By DAVID BAUDER
NEW YORK — Erica Kane wouldn’t leave quietly if she felt she’d been wronged. Neither is Susan Lucci as “All My Children” nears its end on ABC.
Lucci has memorably portrayed Kane on the drama, which airs its last episode on ABC on Sept. 23, and it’s unclear whether she will be a part of an attempt to migrate the series online.
In a newly published epilogue to her memoir, Lucci sharply criticized her ABC bosses for axing “All My Children,” which has been on the air since 1970. She said the decision to cancel the show was motivated by greed and said the head of ABC’s daytime unit, Brian Frons, has “that fatal combination of ignorance and arrogance.”
Catch Up On “All My Children”:
Frons, in canceling “All My Children” and “One Life to Live” in April, said the soap operas were a victim of declining interest. He said trying to prop up shows in severe decline was like “trying to catch a falling knife.”
Lucci told her own story in the paperback edition of “All My Life,” a memoir published in hardcover earlier this year. The actress said Frons said, in telling her about the cancellation, that it would be 40 percent cheaper to make the cooking and weight-loss series that are replacing the two soap operas.
“If Brian Frons could show his bosses that he could save the network 40 percent in production costs, he could keep his job even if the rest of us lost ours,” she wrote.
She noted that several employees on “All My Children” had either lost their jobs or lost money when the show moved its production base from New York to California in recent years to save money. “I wonder, did Brian Frons take a pay cut, too?” Lucci wrote.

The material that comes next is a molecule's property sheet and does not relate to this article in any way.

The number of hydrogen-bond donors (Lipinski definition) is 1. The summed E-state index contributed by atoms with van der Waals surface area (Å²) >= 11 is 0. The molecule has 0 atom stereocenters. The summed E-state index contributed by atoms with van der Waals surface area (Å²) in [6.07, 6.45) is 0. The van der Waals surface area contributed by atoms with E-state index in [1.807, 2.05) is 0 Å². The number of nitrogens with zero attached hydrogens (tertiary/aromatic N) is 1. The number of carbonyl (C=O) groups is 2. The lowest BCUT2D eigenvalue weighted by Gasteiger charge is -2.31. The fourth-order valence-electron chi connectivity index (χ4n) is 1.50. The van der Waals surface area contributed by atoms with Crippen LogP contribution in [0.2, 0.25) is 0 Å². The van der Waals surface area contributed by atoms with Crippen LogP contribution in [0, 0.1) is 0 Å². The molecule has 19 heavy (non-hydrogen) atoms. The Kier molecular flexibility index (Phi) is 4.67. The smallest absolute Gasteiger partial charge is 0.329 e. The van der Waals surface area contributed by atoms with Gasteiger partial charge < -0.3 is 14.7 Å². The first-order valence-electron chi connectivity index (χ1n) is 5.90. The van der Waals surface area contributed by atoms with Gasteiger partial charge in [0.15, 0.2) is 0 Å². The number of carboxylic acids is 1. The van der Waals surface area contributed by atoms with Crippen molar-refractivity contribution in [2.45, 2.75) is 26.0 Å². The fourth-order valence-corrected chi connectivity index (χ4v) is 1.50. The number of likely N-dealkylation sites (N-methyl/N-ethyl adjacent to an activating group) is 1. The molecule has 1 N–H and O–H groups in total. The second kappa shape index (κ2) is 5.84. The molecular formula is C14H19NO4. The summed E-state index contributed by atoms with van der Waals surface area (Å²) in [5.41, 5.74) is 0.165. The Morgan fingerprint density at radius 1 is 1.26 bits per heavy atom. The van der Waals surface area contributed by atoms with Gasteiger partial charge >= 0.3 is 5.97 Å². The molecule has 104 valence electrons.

She criticized Frons for installing a new head writer on the show in 2008, and essentially pushing aside Agnes Nixon, the soap opera legend who created “All My Children.”
Lucci said that several times “I’d click the television to ABC and not realize I was watching `All My Children.’ If the show was unrecognizable to me, I can only imagine how our viewers felt.”
Frons was not available for comment, a spokeswoman said, and ABC declined to address Lucci’s specific comments.
“We have all the respect in the world for Susan and are sorry she felt the need to write this epilogue to an otherwise incredible career,” spokeswoman Jori Petersen said.
The future for Lucci and “All My Children” is uncertain. The media company Prospect Park in July signed a licensing deal to continue the two soap opera stories beyond their television lives either online or on other platforms. The company has announced deals with some of the “One Life to Live” actors, and is said to be negotiating with Lucci and other “All My Children” actors.
Prospect Park has no announcement on any “All My Children” participants, spokeswoman Melissa Zuckerman said Monday.
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